For too long, player piano-human interactions have been a one-way conversation. But thanks to a little techno-tinkering, this no longer need be the case. Sing for Hope Pianos, an annual art project that places 88 piano-based installations throughout New York City, has teamed up with digital boutique agency Digital Kitchen to reinvent the old timey player piano for the social media age. The result: Stanley, the player piano that can read your tweets and play (just about) any song you send his way.
Stanley (who the team behind "him" always refer to in the third person) is able to isolate the name of songs or artists that are submitted to him via his Twitter handle, @stanleypiano. The tweets then get imported into a custom CMS (Content Management System) known as STANDFORD. Utilizing a database of stored MIDI files that have been cleaned and tailored to make them specifically "Stanley Friendly," the CMS creates a queued playlist of tunes.
"Some independent songs had to be hand transcribed for Stanley," says Ben Chaykin, the hardware creative behind Stanley "and if we don't have the song, we can try our best to find it online and clean it up with a quick turnaround." Once a song is added to the cue a @reply will be sent to the requestor to let them know the song is ready to go.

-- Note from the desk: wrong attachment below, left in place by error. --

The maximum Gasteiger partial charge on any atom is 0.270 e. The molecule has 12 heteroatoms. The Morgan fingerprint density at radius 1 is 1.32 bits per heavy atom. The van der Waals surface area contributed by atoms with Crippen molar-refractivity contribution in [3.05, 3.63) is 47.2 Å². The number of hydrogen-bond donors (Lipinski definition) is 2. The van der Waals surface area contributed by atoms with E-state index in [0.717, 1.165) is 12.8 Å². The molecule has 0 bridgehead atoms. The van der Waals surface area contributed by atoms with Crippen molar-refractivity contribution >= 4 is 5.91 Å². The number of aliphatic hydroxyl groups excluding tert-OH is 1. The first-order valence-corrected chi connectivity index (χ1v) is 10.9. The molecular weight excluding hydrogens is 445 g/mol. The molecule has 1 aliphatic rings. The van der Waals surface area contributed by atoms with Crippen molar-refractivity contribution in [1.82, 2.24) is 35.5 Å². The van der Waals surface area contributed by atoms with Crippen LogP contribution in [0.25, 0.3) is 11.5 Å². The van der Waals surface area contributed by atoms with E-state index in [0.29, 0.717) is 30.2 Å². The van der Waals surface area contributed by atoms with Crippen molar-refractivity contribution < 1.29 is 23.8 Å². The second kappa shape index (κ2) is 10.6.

I personally witnessed Stanley blow through a few bars of "Flight of the Bumblebee," followed by a rendition of rapper Macklemore's "Can't Hold Us" and Britney's "Toxic."
Songs can also be requested directly to Stanley by those in shouting distance. Stanley will be attached with a video display and speaker that will allow him to interact with onlookers via a "man behind the curtain" situation manned by Chaykin or other members of Team Stanley.
The first iPod
The player piano could be considered to be one of the first iPods (or perhaps Spotify or ThisIsMyJam for some of our younger readers), in that it was the preferred form of technology for popularizing and spreading popular tunage. The player piano, which can claim roots back to the 19th century, began its decline from the popular consciousness in the 1920s when the phonograph began to overtake the medium. Music distribution technology has of course been reinvented many times since then, and Stanley represents this journey coming full circle.
Stanley himself is a vintage 1920s-era player piano powered by a MacBook Air that lives in his innards. The MacBook reads the MIDI files and uses them to activate a series of electric solenoid valves, which in turn operate the individual keys.
Onlookers will see (and hear) Stanley's undulating bellows connected to the original vacuum pump that powered him at his construction. While they have no functional value, the design team decided to keep the vintage steampunk aesthetics in place.
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